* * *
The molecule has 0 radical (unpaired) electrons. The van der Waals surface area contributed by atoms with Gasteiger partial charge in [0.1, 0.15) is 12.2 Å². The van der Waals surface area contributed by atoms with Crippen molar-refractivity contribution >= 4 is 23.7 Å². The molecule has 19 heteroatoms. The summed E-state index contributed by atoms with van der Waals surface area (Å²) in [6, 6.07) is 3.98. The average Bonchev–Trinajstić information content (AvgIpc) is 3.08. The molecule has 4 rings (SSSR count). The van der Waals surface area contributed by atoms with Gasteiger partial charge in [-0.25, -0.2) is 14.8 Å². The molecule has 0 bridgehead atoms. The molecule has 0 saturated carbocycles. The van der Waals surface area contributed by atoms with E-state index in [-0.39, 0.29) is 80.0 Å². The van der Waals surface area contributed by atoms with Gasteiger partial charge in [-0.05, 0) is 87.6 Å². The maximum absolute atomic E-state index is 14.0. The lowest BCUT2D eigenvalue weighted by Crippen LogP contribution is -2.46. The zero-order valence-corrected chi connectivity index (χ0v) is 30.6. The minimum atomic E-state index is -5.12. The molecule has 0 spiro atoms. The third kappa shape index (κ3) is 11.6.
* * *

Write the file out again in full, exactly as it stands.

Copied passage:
The molecule has 0 radical (unpaired) electrons. The van der Waals surface area contributed by atoms with Gasteiger partial charge in [0.1, 0.15) is 12.2 Å². The van der Waals surface area contributed by atoms with Crippen molar-refractivity contribution >= 4 is 23.7 Å². The molecule has 19 heteroatoms. The summed E-state index contributed by atoms with van der Waals surface area (Å²) in [6, 6.07) is 3.98. The average Bonchev–Trinajstić information content (AvgIpc) is 3.08. The molecule has 4 rings (SSSR count). The van der Waals surface area contributed by atoms with Gasteiger partial charge in [-0.25, -0.2) is 14.8 Å². The molecule has 0 bridgehead atoms. The molecule has 0 saturated carbocycles. The van der Waals surface area contributed by atoms with E-state index in [-0.39, 0.29) is 80.0 Å². The van der Waals surface area contributed by atoms with Gasteiger partial charge in [-0.05, 0) is 87.6 Å². The maximum absolute atomic E-state index is 14.0. The lowest BCUT2D eigenvalue weighted by Crippen LogP contribution is -2.46. The zero-order valence-corrected chi connectivity index (χ0v) is 30.6. The minimum atomic E-state index is -5.12. The molecule has 0 spiro atoms. The third kappa shape index (κ3) is 11.6.